Family Trust

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The family trust is a structure worth considering for holding the stocks of a private company and other valuable family assets. With its separate patrimony, the family trust may be a valuable tool to tax the income generated by the business within the trust itself or in the hands of the beneficiaries. The after tax income subsequently becomes capital that may be distributed tax-free to the beneficiaries.

There are three types of intervenors in the creation of the family trust: the settlor, the trustee or trustees, and the beneficiaries. The role of the settlor is limited to the setting up of the trust. The trustee is the person responsible for the proper management of the trust; he also holds the legal ownership of the assets held by the trust for the benefit of other family members appointed as beneficiaries. The trustee may therefore exercise the voting right related to the stocks held by the trust. However, it should be noted that the trustee must act according to the obligations stipulated in the deed of trust and in the best interest of the beneficiaries. The beneficiaries are the individuals designated to receive the income or the capital of the trust.

A trustee that is at the same time beneficiary of the trust may not act alone. In such case, the trustee will have to be assisted by an independent co-trustee that is neither beneficiary nor settlor. Together, they may exercise a large discretion in managing the assets of the trust and in allocating its income and capital to the beneficiaries.

Once the trust is set up, it remains possible to elect new beneficiaries as long as the individuals are specifically designated in the deed of trust (i.e. ascendants and descendants of any beneficiary).


1- Separate Patrimony
The family trust enjoys the attribute of an autonomous patrimony distinct of that of the trust actors. Its only creditors are those with whom the trust contracted, therefore limiting its liability. In a family trust where the spouse and children are beneficiaries, as it is usually the case, it may be advantageous to transfer the family residence and other substantial assets such as secondary residences, investments or vehicles, as these will be protected from any of the family members' creditors.


2- Income Splitting Strategy
Using a family trust, it is possible to take advantage of the splitting of the income generated by the trust between the beneficiaries, i.e. the spouse and children. These beneficiaries are likely to benefit from a lesser tax rate than the individual that would otherwise have held the stocks directly. Significant tax savings may thereby be realized.
However, it should be noted that dividends of private companies allocated by a trust to minors are subject to the income tax at the maximum marginal rate for individuals, which is 48%. However, this rule does not apply to the interest and capital gain generated by the trust. For this reason, it is recommended to allocate this type of income to children under the age of 18 and to distribute the dividends to other adult beneficiaries.
Moreover, there may be considerable tax savings to be made for the allocation of the trust income to a child above the age of 18 for living expenses including tuition fees and other costs related to education. This plan will enable you to reduce your overall tax liability as the trust distribution will be taxed at a lower rate of tax than if it was taxed in the parents' hands.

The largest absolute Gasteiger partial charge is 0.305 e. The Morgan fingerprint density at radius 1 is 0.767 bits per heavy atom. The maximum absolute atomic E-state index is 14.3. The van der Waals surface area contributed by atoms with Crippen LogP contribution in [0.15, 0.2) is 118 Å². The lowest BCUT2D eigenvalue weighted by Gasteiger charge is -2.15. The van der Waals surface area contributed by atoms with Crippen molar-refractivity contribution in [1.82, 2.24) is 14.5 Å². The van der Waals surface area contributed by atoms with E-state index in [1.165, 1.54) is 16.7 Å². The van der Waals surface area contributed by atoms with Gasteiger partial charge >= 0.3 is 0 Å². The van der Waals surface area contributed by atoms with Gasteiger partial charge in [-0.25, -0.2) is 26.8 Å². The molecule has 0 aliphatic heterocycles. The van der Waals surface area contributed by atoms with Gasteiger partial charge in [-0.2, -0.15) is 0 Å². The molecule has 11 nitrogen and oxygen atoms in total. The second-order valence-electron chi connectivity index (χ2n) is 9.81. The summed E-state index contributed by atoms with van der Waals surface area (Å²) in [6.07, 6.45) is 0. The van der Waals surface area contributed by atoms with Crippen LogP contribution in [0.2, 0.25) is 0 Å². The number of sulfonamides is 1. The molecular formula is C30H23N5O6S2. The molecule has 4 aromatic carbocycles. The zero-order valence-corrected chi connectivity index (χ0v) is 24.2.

3- Capital Gain Exemption
Each beneficiary that has received income generated by the trust may claim, on the capital gain that has been attributed to him, an exemption of $750 000 relatively to the shares that meet the specific requirements of the tax laws. With the intent of maximizing this exemption, the trust may distribute a portion of the capital gain in the event that the shares are sold. In other words, it is possible to multiply the capital gain exemption of 750 000$ by the number of beneficiaries so that each one may receive the capital gain free of tax.

4- Tax Savings at Death
Usually, when an individual dies, there is deemed disposition of the stocks that he holds in a private company and of his other property at the fair market value, with the exception of the assets that are transferred to the spouse or to a spousal trust.
Therefore, any accrued increase of value on the stocks would be taxed at approximately 24%. Holding the stocks of a private company through a trust offers the opportunity to bypass this situation, as the trust is not subject to the deemed disposition at death.
However, it should be noted that any family trust is subject to the rule of deemed disposition applicable at the 21st anniversary of its creation. As a solution, it may be appropriate to distribute the assets to the beneficiaries before the 21 year deadline.

In conclusion, the creation of a family trust may be advantageous in many respects. Not only does it offer an autonomous patrimony for asset protection, the income splitting strategy allows important tax savings. Moreover, it can be used to multiply the capital gain exemption by the number of beneficiaries and to reduce taxation at death.

Some Tax Implications of the Family Trust

  • The family trust is taxed at the maximum rate applicable to the individual. A T3 will therefore have to be produced as for an individual.
  • The maximum tax rate for an individual in Quebec is 48%.
  • The income may be allocated to the beneficiaries
  • There are many types of trusts: alter ego trust, asset protection trust, etc.